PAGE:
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Re: dot.m

From: Paul Kienzle
Subject: Re: dot.m
Date: Fri, 12 Jan 2001 11:24:26 +0000
User-agent: Mutt/1.2.5i


I must point out that using preference variables to silently change the
return value of a function is bad.

Consider the situation where you are developing your own minimizer using
the 'theory' definition of dot, so you change the preference variable
to dot_conj_arg_pref = 2.  You want to compare your results with
the results of an alternative minimizer, which happens to rely on the
'numeric' definition of dot.  But now the definition of dot has changed
out from under it, and the alternate minimizer returns the wrong answer.
Okay, you can get around this problem by writing all the minimizers with
unwind_protect blocks which set the preference to what they need, but what
if the function evaluator called from within the minimizer uses dot and
assumes that dot is evaluated with the 'numeric' definition?  Again, you
could require that the function wrap its call to dot in unwind_protect
as well, or alternatively, you could reset dot_conj_arg_pref back to
the default after you call dot but before you call the function evaluator.

Wouldn't it be simpler if you just acknowledge that the two definitions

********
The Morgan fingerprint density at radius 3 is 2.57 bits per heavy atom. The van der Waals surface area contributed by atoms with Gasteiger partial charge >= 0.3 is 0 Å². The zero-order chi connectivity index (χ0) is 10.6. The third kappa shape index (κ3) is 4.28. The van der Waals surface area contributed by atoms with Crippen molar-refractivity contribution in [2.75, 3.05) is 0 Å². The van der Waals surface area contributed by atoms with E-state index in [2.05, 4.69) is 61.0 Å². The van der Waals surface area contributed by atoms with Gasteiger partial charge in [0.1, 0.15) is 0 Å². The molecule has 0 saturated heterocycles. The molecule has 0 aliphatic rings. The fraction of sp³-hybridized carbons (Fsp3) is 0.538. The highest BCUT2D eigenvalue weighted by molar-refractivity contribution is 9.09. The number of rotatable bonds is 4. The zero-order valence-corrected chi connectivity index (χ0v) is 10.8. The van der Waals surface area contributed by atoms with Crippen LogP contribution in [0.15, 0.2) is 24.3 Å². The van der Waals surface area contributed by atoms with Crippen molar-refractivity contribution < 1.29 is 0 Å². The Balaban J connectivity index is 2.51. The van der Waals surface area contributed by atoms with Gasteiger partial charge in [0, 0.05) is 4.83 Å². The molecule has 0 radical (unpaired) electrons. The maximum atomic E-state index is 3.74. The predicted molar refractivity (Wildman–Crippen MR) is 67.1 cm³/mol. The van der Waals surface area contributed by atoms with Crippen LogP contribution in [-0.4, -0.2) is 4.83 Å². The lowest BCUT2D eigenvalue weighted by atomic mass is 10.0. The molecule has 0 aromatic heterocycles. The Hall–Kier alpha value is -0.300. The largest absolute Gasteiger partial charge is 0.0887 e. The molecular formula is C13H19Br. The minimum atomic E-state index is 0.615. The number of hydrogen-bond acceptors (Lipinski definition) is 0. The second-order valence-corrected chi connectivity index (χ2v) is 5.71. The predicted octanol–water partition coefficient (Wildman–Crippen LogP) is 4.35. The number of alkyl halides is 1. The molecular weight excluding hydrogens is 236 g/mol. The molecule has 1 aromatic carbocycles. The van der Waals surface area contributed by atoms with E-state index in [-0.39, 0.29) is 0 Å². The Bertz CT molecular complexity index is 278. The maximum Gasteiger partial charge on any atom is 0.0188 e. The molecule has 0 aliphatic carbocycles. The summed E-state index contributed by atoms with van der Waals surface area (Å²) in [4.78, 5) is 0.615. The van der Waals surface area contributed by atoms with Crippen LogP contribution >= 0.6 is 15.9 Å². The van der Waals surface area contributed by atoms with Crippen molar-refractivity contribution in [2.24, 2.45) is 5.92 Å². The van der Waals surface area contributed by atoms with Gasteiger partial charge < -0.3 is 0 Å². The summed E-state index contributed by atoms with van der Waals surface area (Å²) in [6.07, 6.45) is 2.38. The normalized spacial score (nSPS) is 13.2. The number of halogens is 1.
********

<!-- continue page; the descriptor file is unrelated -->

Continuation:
are different and call them by different names?  Or better yet, in
this case, just reverse the arguments to dot if you want the 'theory'
definition, or leave them as they are if you want the 'numeric'
definition.  Then this problem can be resolved in the function help by
pointing out that the algorithms given in 'theory' books may need to
reverse the parameters to dot, but otherwise there is no need to change
the function.

Note that any preference variable which silently changes the numeric
results is just as bad.  That includes "prefer_zero_one_indexing"
(which is insidious, since in most cases the results are identical
regardless of how the preference is set --- fortunately octave 2.1.x has
proper booleans so it is no longer necessary).  "prefer_column_vectors"
is not so bad since most bad code will break if it assumes the wrong
value and good code doesn't rely on automatic resizing for arrays.
"whitespace_in_literal_matrix" can bite you, too, unless you are careful
to separate all columns in [ ... ] with ',' and avoid spaces between the
array name and '(' (too bad the default Octave coding style is to include
a space after the array name, which means that you have to remember
to remove it when building a literal matrix from submatrices).  Other
preference variables are just annoying, such as "do_fortran_indexing",
"implicit_str_to_num" and "empty_list_elements_ok".  Changing their
value will not silently change the results of a functions unless that
function is not doing proper argument checking in the first place AND
it is being called with bad arguments.

Paul Kienzle

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